As old Irish weather-lore goes, the wind on the first day of December is telling of what the Winter will be like. Weather-lore is usually based on ancient observations of nature, especially by growers, farmers and fishermen alike. It seems as though Old man Winter has finally arrived on our doorsteps, ushering nature into hibernation and making our eyes water with his icy breath. Many of us dread the coming Winter, often thinking of it as the darkest and gloomiest season of the year when flora becomes bare and fragile and fauna lays dormant. Our gardens become shadows of their once vibrant beauty in the Summer months, Autumnal colours fade and we pluck the last few vegetables from the ground.
Yet, whatever Winter has in store for us this year, it can also be one of the most fruitful times of years for many plant life as we have learnt the past few Winters in the Moy Community Garden. Take for example garlic which we have just finished planting. Garlic is best planted during the Autumn so that it’s roots can establish properly before the first frost comes. The earlier in Autumn it is planted more time in the ground it has to grow and become more flavoursome by the following Summer.
Other frost resistant vegetables that you can leave in the ground up to Christmas include brussel sprouts, cabbage, turnips and parsnips. Indeed the flavour improves in some of these after a frost as the cold temperature increases the sugar content in the plant. Kale is also another hardy Winter green that some even leave in the ground until the following Spring when it transforms into a delicious, asparagus-like vegetable.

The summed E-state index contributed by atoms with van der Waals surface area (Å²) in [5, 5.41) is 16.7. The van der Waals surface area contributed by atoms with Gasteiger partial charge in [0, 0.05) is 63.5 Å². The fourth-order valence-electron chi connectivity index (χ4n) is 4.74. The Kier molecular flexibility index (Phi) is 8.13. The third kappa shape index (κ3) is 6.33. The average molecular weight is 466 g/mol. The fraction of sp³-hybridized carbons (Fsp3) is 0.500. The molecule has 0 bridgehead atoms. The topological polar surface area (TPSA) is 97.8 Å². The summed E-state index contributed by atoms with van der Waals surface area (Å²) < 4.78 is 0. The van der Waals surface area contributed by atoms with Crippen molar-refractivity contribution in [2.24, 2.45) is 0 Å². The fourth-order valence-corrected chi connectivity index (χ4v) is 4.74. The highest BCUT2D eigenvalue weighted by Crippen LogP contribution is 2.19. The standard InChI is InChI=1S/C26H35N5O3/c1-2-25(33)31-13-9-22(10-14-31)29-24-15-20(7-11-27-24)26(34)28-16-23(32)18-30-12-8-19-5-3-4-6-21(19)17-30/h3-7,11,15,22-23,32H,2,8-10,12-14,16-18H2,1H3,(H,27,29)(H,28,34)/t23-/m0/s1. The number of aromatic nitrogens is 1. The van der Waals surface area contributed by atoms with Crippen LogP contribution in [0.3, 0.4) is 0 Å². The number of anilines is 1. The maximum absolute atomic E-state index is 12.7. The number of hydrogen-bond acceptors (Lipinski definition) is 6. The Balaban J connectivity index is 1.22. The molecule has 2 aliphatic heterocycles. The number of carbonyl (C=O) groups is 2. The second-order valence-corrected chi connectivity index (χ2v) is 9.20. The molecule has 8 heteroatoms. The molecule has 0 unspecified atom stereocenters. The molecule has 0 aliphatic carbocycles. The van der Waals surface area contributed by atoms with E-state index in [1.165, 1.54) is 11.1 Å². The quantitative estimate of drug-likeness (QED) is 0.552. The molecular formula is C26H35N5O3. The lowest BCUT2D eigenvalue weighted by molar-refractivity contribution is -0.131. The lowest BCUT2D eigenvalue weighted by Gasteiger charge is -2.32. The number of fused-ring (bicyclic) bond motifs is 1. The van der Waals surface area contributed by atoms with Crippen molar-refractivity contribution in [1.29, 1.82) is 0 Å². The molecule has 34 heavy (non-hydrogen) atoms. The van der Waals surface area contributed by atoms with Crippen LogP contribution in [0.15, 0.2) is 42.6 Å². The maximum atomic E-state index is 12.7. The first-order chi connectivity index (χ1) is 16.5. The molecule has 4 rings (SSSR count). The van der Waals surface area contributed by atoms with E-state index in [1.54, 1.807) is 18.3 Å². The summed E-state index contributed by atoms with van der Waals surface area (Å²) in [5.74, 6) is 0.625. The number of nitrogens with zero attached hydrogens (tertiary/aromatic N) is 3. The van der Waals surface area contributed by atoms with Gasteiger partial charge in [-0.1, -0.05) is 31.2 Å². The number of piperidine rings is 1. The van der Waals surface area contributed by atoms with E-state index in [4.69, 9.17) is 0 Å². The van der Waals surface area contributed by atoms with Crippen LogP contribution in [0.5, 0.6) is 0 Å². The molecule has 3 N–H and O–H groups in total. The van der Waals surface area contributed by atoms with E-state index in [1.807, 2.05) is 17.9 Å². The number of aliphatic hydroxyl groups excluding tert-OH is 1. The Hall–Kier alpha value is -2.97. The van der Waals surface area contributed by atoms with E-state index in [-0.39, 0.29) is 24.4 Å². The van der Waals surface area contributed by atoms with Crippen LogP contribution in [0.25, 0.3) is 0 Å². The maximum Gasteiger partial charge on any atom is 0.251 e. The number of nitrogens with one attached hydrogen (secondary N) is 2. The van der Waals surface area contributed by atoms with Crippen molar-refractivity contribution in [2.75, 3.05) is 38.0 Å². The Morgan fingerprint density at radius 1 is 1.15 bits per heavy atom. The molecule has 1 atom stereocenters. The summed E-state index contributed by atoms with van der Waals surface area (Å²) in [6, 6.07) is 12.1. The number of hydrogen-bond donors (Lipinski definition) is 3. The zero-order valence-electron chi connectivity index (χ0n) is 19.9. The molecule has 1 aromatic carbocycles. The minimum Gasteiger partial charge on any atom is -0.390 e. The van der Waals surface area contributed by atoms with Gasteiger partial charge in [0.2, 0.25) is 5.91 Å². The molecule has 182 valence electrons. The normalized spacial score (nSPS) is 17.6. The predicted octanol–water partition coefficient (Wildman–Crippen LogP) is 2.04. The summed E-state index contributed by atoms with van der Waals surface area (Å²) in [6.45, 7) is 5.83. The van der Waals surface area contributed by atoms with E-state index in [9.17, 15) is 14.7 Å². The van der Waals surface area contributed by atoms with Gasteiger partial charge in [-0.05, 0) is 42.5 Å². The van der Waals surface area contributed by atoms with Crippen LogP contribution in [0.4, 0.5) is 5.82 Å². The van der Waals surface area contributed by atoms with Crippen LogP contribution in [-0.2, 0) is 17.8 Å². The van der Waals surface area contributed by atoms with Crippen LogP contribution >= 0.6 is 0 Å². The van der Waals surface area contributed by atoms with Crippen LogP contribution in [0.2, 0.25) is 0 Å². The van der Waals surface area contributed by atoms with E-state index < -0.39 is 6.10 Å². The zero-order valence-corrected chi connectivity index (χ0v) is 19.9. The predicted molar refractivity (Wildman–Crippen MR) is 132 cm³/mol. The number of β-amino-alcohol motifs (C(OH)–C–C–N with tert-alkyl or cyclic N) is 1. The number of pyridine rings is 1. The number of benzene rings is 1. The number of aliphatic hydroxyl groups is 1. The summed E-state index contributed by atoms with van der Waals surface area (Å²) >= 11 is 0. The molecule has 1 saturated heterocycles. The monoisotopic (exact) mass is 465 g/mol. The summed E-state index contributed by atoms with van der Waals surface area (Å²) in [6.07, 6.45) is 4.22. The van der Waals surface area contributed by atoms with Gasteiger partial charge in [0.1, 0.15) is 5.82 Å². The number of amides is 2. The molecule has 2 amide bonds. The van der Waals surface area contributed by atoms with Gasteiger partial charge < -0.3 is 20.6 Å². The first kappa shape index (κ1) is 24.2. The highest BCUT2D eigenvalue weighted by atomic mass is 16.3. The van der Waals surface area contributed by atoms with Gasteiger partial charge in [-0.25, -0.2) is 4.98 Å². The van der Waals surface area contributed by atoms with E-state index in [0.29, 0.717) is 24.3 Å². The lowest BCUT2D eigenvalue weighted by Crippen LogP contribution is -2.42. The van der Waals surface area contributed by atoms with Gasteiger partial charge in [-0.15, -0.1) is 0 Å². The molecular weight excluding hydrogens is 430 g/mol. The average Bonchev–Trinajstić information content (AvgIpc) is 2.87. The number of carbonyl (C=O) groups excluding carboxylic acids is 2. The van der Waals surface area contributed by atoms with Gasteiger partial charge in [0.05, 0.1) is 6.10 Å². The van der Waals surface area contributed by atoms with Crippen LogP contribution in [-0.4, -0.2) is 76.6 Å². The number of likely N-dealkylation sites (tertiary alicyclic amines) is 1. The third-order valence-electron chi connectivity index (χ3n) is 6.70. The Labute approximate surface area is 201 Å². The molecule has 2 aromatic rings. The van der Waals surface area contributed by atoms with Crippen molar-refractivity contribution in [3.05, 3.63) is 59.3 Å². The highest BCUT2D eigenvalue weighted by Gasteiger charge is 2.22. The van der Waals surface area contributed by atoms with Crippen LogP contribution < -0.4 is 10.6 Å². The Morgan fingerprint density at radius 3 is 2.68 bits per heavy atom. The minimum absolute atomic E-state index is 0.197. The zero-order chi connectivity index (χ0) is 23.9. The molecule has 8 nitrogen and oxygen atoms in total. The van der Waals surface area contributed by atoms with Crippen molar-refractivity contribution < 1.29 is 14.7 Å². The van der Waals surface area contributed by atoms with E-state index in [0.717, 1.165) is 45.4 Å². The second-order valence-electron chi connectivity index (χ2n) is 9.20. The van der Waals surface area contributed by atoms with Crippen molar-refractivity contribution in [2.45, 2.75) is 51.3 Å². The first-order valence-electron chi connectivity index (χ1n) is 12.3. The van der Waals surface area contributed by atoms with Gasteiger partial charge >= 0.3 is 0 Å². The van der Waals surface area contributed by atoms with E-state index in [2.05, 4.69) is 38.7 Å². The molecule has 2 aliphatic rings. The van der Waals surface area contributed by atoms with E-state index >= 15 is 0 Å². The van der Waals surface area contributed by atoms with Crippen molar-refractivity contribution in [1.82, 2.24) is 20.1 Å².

At the start of this year we finished our under-ground glasshouse in the community garden. The brains behind this amazing construction was Mitchell Corbett who was inspired to build it after being given a load of old windows and wanted to up-cycle them in an innovative way. He had been reading up about Walipinis (underground greenhouses) in Bolivia and thought it would be great to try it out in the garden. It turned out to be our saving grace during the late frost of Spring as where many tomato plants died, ours survived because of the slightly higher temperatures when sunken underground.
Poly-tunnels are also a grower’s closest companion. Similar to a glass-house, these transparent, plastic tunnels prolong seasons and can protect plants from chillier temperatures outside. At this time of year many growers use them for lettuce and spinach up until Christmas when the chill really sets in.
Winter growth is all around us despite our frosty welcome of Old man Winter. If we can learn to appreciate the colder months by eating seasonally and planting hardier varieties of vegetables, old man Winter might just start to grow on us.